The Real Reason EV Repairs Are So Expensive
In June this year, a Hyundai Kona rolled into a repair shop in Cheltenham, England. Humming gently, as electric vehicles do, it seemed to be running just fine. But the insurance company wasn’t ready to sign it off. The car had been in a minor collision, which had caused damage to its battery casing. Another repair shop, about an hour’s drive away, had been asked to replace the casing, but they didn’t know how.
And so, the car ended up here in Cheltenham, in front of Matt Cleevely, owner of Cleevely Motors. When he and his colleagues opened up the vehicle, they were stunned. Sure, the metal casing had a few light scratches—minor marks made by one of the car’s rear suspension arms, which had got jolted during the incident—but nothing more.
“They’d suffered very minor physical damage that neither compromised the integrity of the battery casing, nor was dangerous in any way,” says Cleevely. “I just found it massively over the top.”
He shrugged his shoulders and swapped out the casing anyway—just like the insurance company wanted. It cost £600 ($745), plus tax.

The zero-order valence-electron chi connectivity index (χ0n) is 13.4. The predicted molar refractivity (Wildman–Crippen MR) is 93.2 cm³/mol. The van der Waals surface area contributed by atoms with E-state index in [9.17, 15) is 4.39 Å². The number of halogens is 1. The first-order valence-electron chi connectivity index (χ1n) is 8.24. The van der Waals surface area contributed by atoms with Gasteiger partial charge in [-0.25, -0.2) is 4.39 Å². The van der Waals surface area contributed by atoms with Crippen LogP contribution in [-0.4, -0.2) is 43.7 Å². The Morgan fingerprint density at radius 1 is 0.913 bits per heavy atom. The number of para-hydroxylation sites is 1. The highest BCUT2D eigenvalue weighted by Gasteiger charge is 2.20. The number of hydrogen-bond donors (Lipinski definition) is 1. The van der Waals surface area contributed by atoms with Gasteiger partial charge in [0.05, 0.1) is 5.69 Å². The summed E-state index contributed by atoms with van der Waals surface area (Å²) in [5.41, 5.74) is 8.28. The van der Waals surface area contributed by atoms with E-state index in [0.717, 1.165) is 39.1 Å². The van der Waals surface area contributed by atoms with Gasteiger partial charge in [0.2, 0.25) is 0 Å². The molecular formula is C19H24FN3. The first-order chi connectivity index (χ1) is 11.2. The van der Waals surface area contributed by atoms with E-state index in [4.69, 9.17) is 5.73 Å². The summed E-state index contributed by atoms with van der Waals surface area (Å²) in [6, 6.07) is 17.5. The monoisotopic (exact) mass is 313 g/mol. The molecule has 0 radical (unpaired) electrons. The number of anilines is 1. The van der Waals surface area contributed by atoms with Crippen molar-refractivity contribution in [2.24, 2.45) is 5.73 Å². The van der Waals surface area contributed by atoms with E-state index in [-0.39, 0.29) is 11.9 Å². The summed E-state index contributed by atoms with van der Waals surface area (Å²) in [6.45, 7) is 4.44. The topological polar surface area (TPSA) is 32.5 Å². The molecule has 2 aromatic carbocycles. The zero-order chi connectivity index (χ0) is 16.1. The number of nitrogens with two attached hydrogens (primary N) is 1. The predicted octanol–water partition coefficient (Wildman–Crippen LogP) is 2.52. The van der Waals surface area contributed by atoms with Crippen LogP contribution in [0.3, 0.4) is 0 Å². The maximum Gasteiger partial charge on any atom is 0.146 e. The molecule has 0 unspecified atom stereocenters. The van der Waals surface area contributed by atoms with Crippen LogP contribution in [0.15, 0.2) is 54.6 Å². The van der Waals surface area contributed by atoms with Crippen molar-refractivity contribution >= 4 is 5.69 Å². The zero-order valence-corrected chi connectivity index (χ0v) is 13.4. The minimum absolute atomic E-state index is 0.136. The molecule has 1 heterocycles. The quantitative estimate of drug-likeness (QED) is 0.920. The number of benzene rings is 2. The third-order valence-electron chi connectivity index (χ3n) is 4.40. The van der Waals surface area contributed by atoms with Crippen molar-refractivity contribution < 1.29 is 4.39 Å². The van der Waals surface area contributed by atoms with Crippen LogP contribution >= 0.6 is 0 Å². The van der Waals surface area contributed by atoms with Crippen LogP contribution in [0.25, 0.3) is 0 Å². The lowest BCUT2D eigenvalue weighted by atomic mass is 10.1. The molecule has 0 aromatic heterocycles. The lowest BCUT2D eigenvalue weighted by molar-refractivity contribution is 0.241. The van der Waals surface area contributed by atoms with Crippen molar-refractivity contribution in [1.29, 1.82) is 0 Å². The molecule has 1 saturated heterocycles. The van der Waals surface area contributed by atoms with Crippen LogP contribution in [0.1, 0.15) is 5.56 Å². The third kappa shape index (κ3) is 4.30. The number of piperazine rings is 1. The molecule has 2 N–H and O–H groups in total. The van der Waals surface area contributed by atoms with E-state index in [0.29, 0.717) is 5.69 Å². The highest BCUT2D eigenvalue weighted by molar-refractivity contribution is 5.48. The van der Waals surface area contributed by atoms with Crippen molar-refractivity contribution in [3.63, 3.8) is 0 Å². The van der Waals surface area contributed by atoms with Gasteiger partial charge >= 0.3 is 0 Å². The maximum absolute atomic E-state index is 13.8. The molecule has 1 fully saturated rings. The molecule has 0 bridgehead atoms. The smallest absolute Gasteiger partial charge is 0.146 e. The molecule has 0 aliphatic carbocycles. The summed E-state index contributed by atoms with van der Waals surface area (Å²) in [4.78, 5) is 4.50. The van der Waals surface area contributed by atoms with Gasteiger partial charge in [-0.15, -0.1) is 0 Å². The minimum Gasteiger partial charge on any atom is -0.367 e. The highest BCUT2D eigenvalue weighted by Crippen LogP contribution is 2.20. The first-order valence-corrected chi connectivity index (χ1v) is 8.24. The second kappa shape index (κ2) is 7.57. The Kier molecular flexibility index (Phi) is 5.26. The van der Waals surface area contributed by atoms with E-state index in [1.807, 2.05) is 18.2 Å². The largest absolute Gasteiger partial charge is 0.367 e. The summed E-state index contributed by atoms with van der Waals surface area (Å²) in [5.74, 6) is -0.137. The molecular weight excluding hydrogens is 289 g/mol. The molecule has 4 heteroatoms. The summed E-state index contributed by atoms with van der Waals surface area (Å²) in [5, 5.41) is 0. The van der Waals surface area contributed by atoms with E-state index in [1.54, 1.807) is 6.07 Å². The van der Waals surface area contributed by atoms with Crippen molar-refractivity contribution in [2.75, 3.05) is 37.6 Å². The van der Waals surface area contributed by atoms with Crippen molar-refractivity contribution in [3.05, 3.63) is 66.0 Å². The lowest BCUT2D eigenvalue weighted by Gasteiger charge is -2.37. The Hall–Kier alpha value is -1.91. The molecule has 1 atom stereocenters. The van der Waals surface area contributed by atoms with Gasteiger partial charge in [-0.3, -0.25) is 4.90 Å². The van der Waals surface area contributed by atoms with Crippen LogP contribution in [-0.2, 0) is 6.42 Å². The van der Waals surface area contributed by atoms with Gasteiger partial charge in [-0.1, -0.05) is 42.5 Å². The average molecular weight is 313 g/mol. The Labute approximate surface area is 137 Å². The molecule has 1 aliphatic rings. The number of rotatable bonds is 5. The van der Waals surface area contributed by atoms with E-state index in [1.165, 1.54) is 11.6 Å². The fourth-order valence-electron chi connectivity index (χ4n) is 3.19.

In the past three years, the number of electric cars on the road in the UK has more than doubled, to around 850,000, according to estimates from the RAC, a breakdown recovery and insurance firm. In the US this year, more than 1 million EVs will probably be sold—a potential record.
A higher number of EVs on the roads inevitably means more of them becoming involved in accidents. And yet there is relatively widespread anxiety over dinged-up batteries since they could in theory compromise the safety of the vehicle, causing electric shocks, fires, and even explosions. Fires remain extremely rare, though, and are less common on average than in internal combustion engine (ICE) vehicles.
Insurers are even, in some cases, writing off entire cars just because of minor physical damage to battery casings. Sources who spoke to WIRED suggest there is a dearth of auto repair shops that know how to properly assess batteries, let alone repair them. “There’s far too much scaremongering across our industry about EVs,” says Cleevely. “The problem is the lack of understanding.”
And some manufacturers are making things extra difficult for mechanics. Parts can be tricky to get hold of, and there’s often little or no official information explaining how to repair certain EV battery units. That means such units might just get replaced at an eye-watering cost. Easily north of £10,000 ($12,430) for some models.